Ordinarily, for the defense of choice of evils to be available, it must be shown that the defendant's conduct was necessitated by a specific and imminent threat of injury to his person under circumstances which left the defendant no reasonable alternative other than the violation for which he is charged. People v. Handy, supra; People v. Robertson, 36 Colo.App. 367, 543 P.2d 533 (1975). In addition, where the charge is escape, the defendant must also show that the escape was committed without violence, State v. Reese, 272 N.W.2d 863 (Iowa 1978); State v. Worley, 265 S.C. 551, 220 S.E.2d 242 (S.C.1975), and that the defendant voluntarily submitted to authorities as soon as a position of safety was reached. United States v. Michelson, 559 F.2d 567 (9th Cir. 1977); People v. Strock, supra; People v. Handy, supra; State v. Reese, supra; State v. Worley, supra; State v. Baker, 598 S.W.2d 540 (Mo.App.1980); People v. Lovercamp, 43 Cal.App.3d 823, 118 Cal.Rptr. 110, 69 A.L.R.3d 668 (1975).

In this case, appellant alleges that he was forced to escape or risk losing his sanity as a result of a build up of friction and tension. We now join with many other jurisdictions in holding that normal conditions of confinement, as a matter of law, will not support a defense of choice of evils pursuant to section 18-1-702, C.R.S.1973. State v. Alberigo, 109 Ariz. 294, 508 P.2d 1156 (1973); Coley v. State, 135 Ga.App. 810, 219 S.E.2d 35 (1975); State v. Rentschler, 444 S.W.2d 453 (Mo.1969); State v. King, 372 S.W.2d 857 (Mo.1963); State v. Battles, 585 S.W.2d 213 (Mo.App.1979); People v. Brown, 68 App.Div.2d 503, 417 N.Y.S.2d 966 (1979); State v. Cross, 58 Ohio St.2d 482, 391 N.E.2d 319 (1979); Commonwealth v. Stanley, 401 A.2d 1166 (Pa.Super.1979); see 69 A.L.R.3d 678, 689 et seq. (1976), and cases cited therein. This is particularly so in this case where appellant made no effort to seek help through established, lawful channels. 4

The defense of choice of evils was not available to appellant for the reasons stated above. Consequently, the impropriety of the trial court in admitting the statement by appellant to rebut that asserted defense is not such an error under the facts of this case as would justify reversal of the appellant's conviction. To constitute reversible error, the challenged testimony of the officer must affect the substantial rights of the defendant. Crim.P. 52(a) provides that any error which does not affect the substantial rights of the defendant shall be disregarded. Here, the evidence independent of the defendant's testimony and the challenged statement overwhelmingly established his guilt.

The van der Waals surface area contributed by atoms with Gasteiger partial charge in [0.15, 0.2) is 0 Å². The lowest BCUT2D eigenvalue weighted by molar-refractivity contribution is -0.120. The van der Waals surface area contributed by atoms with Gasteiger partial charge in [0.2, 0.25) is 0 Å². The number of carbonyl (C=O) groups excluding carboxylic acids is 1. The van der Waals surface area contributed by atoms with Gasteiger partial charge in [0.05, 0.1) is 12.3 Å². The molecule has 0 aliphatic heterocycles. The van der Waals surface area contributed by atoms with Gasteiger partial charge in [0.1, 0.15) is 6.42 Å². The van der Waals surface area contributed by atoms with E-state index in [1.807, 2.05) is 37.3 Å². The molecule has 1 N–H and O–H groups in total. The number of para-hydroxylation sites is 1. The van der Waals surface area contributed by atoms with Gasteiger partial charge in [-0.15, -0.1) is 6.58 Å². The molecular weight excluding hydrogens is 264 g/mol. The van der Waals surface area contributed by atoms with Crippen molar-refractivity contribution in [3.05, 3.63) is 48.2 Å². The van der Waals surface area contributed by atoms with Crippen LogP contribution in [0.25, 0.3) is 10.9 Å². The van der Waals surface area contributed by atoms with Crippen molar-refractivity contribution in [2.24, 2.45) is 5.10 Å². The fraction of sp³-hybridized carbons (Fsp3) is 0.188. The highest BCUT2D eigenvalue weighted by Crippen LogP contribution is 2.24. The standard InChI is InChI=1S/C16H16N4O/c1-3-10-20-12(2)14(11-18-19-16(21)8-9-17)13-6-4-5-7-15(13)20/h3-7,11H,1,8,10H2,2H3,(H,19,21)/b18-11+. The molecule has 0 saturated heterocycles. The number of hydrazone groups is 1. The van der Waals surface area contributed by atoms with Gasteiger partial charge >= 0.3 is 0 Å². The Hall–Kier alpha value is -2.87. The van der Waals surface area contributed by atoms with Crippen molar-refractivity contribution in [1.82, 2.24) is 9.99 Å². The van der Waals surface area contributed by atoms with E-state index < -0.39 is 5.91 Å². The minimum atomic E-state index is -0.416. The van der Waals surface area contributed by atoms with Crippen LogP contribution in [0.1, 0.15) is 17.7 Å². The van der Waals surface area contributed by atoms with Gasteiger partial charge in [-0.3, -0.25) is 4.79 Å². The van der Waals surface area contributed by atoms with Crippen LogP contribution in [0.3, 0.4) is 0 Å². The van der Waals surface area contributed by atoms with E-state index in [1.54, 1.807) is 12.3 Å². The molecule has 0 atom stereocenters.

Although it could be argued that failure to disclose the statement impaired the defendant's ability to make an informed choice whether to exercise his constitutional right to testify, we conclude that the error was harmless beyond a reasonable doubt under the guidelines of Chapman v. California, 386 U.S. 18, 87 S.Ct. 824, 17 L.Ed.2d 705 (1965). The substantial and uncontroverted evidence of guilt here clearly demonstrates that the error was harmless beyond a reasonable doubt.

We therefore conclude that the defendant's substantial rights were not affected by the admission into evidence of the challenged statement, and that no reversible error occurred.


Appellant next contends that the trial court committed error by refusing to instruct the jury on appellant's theory of defense. This argument is without merit.

The defense tendered to the trial court judge the following theory of the case instruction:

"A person who is in a situation where it appears that he is in real danger has the right to act upon appearances, even though such appearances may prove to be...